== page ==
Living life to the full!
Life in the post-war period is characterised, in the memory of the elderly of Molières, by a great joy of living with hope and confidence in the future.
In the village, all the houses were inhabited. There were many children and everyone knew each other. The village still had two schools: the boys’ school was now the school for the big ones and the girls’ school served for the little ones. In those days, there was no kindergarten. Children started school at the age of 5 or 6 and finished at the age of 14 with a certificate, the “certificat d’études“. Not all of them went to school regularly: often children had to help on the farm.
In the post-war period, the village had several grocery shops, cafés, restaurants and even a petrol station!
Time to work ...
Economic life was still very much focused on agriculture and few machines were used. The land was ploughed by oxen. Harvesting and threshing was done manually. There was a lot of mutual help.
Globally, we find the same trades as those mentioned by the teacher, Mr Charrière, back in 1912. But modernity clearly began to set in. In Molières, for example, there was a large garage for agricultural machinery. They had the exclusive right to sell the tractors of the “Société Française de Vierzon” in a large part of the region. Customers sometimes came from far away. The tractors were transported by road, much to the delight of the young boys of the village (today we would say the “teenagers”), who were put to work driving these machines in columns on the Périgourdine roads. It was a prosperous business. Since then, many people seem to have forgotten the nuisance caused by the presence of the tractors on the square of Molières, engines running all day long to run them in. But that was a different era!
... and time to have fun
Social and cultural life was well developed. Every fortnight, balls were organised in several halls. The participants came by bus from the surrounding villages and even from further afield: Bergerac or Versannes. Of course, the girls did not go to the ball alone. They always were accompanied by their mothers or grandmothers who spent their time “cackling on the benches”.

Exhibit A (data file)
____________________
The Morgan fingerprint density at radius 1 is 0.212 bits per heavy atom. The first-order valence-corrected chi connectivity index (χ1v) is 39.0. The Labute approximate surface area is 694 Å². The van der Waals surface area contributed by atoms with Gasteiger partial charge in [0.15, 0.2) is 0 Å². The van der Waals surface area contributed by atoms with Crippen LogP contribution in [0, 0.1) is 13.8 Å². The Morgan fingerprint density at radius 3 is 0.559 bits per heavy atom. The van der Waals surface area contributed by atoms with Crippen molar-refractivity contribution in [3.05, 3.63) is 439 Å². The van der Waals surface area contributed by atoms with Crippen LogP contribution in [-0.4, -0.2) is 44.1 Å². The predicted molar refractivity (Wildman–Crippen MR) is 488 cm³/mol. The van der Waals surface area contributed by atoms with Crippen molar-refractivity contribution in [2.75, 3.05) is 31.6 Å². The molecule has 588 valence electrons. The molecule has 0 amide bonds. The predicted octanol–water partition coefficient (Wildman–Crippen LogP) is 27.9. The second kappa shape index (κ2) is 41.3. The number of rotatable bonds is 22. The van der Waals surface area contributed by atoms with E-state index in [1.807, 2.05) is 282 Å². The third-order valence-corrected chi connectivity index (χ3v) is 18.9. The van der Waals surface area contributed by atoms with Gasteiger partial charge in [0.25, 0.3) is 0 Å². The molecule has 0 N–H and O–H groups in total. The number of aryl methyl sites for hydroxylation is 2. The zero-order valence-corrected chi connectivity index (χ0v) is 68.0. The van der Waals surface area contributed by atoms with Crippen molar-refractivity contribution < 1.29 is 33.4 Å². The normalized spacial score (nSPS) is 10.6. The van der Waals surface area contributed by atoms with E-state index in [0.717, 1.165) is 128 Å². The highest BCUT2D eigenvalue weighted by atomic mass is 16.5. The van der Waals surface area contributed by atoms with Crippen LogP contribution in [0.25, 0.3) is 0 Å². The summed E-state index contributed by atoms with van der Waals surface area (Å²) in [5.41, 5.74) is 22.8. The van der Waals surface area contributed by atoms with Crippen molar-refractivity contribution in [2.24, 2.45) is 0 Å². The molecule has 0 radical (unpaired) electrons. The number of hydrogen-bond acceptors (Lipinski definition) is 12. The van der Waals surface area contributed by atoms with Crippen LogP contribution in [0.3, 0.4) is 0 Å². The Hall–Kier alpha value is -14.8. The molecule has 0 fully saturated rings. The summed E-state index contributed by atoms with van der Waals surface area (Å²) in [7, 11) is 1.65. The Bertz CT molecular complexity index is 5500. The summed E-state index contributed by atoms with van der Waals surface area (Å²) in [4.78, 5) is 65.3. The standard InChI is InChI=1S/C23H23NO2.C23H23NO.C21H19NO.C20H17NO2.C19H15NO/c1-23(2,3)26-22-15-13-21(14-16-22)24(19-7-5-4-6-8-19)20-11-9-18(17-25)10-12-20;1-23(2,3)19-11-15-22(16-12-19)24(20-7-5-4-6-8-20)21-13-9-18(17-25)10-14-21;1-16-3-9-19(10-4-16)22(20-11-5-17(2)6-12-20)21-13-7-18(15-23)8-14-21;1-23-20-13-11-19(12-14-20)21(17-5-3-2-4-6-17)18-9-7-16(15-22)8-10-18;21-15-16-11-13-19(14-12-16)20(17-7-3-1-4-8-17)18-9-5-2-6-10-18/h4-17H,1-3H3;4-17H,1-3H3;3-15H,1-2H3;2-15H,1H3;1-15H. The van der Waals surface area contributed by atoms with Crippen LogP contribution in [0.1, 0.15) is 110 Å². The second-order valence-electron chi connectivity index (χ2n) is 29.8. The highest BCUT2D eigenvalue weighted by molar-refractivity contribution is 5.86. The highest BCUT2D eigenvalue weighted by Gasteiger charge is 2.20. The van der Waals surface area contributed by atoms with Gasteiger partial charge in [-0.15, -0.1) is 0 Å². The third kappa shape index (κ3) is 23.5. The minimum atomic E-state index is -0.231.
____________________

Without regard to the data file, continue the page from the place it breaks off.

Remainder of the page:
Quite a few inhabitants of Molières called themselves communists, but on the big religious feasts such as Christmas, Easter or the Ascension, the whole village went to church, communist or not.
And of course, a good football team was not missing!
One could attend theatre performances, organised under the aegis of Mrs Ferrandon, the teacher. Parades with magnificent floats were organised, as well as trips.
St John’s Day at the end of June was always a big event. On the square, children could enjoy popular games, but also the bumper cars or the fairground mills. Around the 1970s these traditions started to decline.
He marked his era!
The post-war period was strongly marked by Mr Maurice Ferrandon, born in 1904 in Cadouin.
He became, together with his wife, the pair of teachers of Molières in the 1930s and continued this function until the end of the 1950s.
He was elected mayor of the village for 30 years, from 1947 to 1977. Needless to say, the municipal council, made up mostly of former pupils, had to toe the line!
But he was a very intelligent man who fought for the welfare of his village. It was during his term of office that Molières – as one of the first villages in the area – was connected to the drinking water network and that the main roads were tarred.
Maurice Ferrandon died in Molières in 1985.
Molières – Classe de Mr Ferrandon – 1938
The 20th century in Molières
Almost all of the images used on this page come from a collection of photos made available by villagers during the preparation of a photo exhibition about the village. It has been impossible to trace the origin of all these photos. If any of the photos used here belong to you and you do not want them to be used, or if you wish to be credited, please do not hesitate to contact us. We will be happy to respond to your request. In the meantime, we would like to thank René Delpech and the Junqua family.
The photo at the top of the page comes from our private collection of old postcards.